Optogenetic Fc Receptor for Precise Control Over Macrophage Anti-Cancer Response

Researchers at the University of California, Santa Barbara have leveraged optogenetics to activate highly phagocytic macrophages without requiring a native ligand to activate the signaling pathway. Due to its reversibility, this technique allows for precise temporal control over activation and deactivation. The key feature of this invention is the Optogenetic Fc Receptor (optoFcR) which consists of a plasma membrane localization sequence followed by the functional domain of the Fc receptor (Internal Tyrosine Activating Motif or ITAM), a fluorescent marker, and the plant protein cryptochrome 2 (cry2). Upon blue light stimulation, cry2 undergoes a conformational change and in turn activates the native signaling pathway. This activation is reversible with removal of the blue light stimulus. Activating optoFcR with blue light makes macrophages more sensitive to future stimuli and can be used to increase macrophages’ appetite for antibody opsonized cancer cells. The optogentic properties of this molecule could be used to specifically activate macrophages in a cancer site with no effect on the rest of the body, creating a highly effective and highly controlled treatment opportunity.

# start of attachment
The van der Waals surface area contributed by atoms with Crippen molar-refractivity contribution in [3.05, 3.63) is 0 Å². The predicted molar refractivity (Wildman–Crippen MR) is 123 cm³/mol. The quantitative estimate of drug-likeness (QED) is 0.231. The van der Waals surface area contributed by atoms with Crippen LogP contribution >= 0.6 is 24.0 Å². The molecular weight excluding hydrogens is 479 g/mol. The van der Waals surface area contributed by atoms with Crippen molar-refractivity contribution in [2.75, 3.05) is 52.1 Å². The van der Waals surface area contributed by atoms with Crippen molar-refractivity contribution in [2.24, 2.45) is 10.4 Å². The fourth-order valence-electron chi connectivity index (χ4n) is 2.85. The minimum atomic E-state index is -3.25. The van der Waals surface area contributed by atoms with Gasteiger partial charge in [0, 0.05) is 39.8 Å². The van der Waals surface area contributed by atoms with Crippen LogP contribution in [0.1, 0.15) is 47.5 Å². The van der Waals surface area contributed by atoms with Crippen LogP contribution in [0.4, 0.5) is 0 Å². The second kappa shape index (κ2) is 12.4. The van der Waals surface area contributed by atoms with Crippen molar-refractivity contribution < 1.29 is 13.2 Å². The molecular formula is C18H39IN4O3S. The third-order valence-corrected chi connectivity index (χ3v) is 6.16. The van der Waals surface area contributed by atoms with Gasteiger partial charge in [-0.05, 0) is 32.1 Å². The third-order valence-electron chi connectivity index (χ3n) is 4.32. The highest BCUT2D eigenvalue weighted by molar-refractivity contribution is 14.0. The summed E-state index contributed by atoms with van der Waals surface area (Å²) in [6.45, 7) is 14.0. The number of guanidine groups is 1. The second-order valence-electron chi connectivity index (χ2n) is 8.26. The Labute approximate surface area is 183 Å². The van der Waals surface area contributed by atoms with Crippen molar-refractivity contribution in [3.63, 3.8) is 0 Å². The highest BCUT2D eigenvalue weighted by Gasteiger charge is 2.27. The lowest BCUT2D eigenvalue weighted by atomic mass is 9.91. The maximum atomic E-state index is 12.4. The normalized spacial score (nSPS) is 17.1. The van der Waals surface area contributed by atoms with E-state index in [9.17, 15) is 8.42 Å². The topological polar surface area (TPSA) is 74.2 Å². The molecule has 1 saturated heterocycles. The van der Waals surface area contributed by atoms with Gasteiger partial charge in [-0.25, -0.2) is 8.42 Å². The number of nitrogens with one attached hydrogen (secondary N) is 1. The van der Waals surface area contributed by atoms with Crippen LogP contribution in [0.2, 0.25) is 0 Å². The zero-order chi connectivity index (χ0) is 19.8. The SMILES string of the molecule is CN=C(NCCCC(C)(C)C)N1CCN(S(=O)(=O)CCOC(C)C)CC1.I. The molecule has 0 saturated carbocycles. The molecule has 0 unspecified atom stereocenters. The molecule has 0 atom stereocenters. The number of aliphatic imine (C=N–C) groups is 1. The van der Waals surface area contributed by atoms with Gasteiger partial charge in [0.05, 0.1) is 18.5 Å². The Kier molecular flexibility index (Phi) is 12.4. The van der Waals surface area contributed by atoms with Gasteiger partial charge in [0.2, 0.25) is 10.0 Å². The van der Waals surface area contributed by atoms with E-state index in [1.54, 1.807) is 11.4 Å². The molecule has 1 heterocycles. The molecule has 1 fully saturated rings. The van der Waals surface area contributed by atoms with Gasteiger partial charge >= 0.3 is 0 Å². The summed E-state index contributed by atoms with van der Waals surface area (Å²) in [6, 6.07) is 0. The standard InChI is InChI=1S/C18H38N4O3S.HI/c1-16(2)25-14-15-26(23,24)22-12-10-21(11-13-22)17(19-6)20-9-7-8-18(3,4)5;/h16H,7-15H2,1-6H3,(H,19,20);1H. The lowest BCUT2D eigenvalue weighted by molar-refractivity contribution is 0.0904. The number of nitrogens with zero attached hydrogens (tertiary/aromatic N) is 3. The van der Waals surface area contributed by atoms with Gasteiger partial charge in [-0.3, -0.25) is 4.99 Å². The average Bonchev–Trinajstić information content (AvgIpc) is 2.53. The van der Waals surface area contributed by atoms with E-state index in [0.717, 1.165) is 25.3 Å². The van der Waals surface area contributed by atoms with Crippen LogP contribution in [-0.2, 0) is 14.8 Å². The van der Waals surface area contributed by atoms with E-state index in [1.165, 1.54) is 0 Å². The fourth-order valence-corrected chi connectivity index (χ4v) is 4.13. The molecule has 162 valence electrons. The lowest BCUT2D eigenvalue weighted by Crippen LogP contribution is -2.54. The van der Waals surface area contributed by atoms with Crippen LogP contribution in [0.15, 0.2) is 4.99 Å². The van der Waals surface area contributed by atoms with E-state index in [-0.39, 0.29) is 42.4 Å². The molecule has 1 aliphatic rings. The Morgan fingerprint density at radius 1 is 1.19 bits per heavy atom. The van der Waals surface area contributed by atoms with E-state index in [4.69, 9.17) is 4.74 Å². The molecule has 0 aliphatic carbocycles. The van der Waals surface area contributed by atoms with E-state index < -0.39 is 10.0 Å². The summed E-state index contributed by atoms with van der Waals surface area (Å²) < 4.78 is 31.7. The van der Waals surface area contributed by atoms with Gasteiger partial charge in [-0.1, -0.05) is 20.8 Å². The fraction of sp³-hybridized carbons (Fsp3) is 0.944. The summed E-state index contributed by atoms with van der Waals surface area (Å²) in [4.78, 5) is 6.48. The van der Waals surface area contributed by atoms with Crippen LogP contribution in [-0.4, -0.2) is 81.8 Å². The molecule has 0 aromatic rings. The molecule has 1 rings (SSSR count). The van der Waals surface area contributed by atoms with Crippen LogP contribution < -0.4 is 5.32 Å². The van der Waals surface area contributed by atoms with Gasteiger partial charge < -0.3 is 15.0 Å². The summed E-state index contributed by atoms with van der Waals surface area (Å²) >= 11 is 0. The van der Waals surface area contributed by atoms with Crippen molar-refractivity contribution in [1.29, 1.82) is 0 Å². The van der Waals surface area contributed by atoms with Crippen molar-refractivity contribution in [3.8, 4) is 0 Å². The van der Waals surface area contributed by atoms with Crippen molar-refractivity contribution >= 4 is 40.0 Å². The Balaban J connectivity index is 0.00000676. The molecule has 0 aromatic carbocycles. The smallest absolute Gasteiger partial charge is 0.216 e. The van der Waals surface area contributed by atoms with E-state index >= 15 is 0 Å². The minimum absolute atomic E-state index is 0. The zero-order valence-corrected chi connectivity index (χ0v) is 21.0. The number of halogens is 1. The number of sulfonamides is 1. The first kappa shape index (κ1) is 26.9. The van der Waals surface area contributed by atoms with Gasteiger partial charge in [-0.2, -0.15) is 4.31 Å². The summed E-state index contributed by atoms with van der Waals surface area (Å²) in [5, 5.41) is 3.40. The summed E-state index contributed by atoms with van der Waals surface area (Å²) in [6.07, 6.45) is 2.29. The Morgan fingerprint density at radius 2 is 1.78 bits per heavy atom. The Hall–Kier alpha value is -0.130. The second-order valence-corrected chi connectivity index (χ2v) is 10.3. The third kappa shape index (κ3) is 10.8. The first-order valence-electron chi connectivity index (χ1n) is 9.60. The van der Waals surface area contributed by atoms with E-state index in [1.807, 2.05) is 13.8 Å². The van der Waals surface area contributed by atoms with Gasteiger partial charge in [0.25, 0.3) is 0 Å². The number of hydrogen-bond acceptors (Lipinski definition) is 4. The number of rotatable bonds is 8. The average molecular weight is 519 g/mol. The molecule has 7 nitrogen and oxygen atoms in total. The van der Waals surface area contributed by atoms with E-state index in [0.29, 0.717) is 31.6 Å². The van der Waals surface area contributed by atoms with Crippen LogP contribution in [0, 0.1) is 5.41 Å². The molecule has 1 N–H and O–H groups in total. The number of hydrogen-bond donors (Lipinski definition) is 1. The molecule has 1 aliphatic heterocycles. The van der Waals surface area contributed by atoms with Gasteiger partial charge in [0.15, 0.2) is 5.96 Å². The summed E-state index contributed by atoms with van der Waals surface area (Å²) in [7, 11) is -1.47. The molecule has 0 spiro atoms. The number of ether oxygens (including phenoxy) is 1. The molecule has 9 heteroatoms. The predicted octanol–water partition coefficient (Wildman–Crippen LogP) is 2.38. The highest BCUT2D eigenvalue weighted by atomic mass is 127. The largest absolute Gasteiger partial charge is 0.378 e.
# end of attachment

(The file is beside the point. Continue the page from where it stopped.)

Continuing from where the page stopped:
• Activates highly phagocytic macrophages for combination with monoclonal antibody therapies
  • Tunable activation for increased cancer cell killing with minimal toxicity
  • Long-term sensitization of CAR macrophages for increased phagocytic and inflammatory ability
  • Achieves activation without known antigen
  • Reversible process provides precise control over activation and deactivation
  • Targets specific cancer sites without affecting the rest of the body

Potential Applications

  • Cancer therapies

Contact Information

Name: Mary Raven

Email: raven@tia.ucsb.edu